10. 10. Suhaid case<br />The community<br />Malay people in 5 villages (Nanga Suhaid, Tanjung, Madangpermai, Tawang) , <br /> Live along the Kapuas River (adjacent to the DNSP)<br /> high dependency on NRM<br />Fishing (wild/hunting and /fish pond/fish cage)<br />Shifting cultivation<br />Rubber <br />
    11. 11. The company <br />PT. Kartika Prima Citra / SinarMas group<br />18.000 ha in this Suhaid area<br /> start from 2007<br />The local government (same with Janting case)<br />NGOs <br />
    12. 12. Conflict development<br />
    13. 13. Janting Case<br />
    14. 14.
    15. 15.
    16. 16. Suhaid case<br />
    17. 17. Root causes of the conflict<br />
    18. 18. Root causes of conflict<br />Overlapping land rights status<br />Local community is less or not fully involved in oil palm plantations planning.<br />Conflict resolution mechanism based on customary is not appreciated <br /> Lack of support for the weak (community) <br /> Company working mechanism<br />
    19. 19. Approaches<br />Bring the issue to the local government<br />Sending letter to ‘high level person’<br />Confiscation <br />Mass demonstration physical clash<br />Negotiation <br />Using customary mechanism <br />Alliance/coalition<br />Police and military - intimidation<br />
    20. 20. Impact <br />Mental<br />Social <br />Envi (positive and negative)<br />Cost<br />Financial,<br />time, energy<br />Government’s program<br />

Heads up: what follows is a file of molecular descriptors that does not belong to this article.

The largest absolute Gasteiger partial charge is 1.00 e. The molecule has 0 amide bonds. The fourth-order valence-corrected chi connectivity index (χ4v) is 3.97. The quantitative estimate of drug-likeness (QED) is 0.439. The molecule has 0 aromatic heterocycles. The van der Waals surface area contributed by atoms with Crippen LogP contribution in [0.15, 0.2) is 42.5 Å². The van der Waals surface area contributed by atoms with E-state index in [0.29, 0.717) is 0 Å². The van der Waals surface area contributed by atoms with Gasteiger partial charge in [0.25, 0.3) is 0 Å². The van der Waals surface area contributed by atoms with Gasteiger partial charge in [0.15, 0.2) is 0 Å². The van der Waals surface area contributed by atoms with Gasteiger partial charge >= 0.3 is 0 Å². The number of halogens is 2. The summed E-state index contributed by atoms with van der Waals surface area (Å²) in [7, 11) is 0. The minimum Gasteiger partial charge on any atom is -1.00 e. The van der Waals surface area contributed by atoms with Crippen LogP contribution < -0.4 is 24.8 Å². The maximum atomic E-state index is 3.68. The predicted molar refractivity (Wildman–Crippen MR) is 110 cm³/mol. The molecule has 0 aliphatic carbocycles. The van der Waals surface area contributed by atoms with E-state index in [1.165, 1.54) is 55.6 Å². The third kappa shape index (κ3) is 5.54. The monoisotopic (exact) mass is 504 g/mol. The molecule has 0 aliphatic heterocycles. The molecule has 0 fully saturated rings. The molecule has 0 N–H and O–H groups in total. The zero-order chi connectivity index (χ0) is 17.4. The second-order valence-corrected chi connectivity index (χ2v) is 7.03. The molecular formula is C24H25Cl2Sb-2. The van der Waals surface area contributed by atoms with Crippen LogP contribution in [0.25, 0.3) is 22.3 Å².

21. 21. Capacity<br />Knowledge & Awareness<br />Networking <br />Impact<br />
    22. 22. Conclusion and Lesson learnt<br />National policy, overlapping tenurial right underlying factor of conflict<br />Customary based conflict management / resolution is not enough when powerful outsider involved <br />Local community remain the weak in the conflict (cost, network and power)<br />
    23. 23. Policy implication<br />Clarify the status of land is essential.<br />Need to improve mechanisms of large-scale OP plantation development, especially in dealing with local communities affected by<br />Develop approaches in which the customary based conflict resolution involved<br />Mediation process <br />Balancing the power – HOW? <br />
    24. 24.
    25. 25. Questions to be discussed<br />Research ContributionHow to encourage research-based decision making process to mitigate / manage conflict?<br />How can research contribute to leveling the playing field?<br />How can collective action work when different interests are exist?<br />Collective action for sustainable use / conservation or destroy the forest ?<br />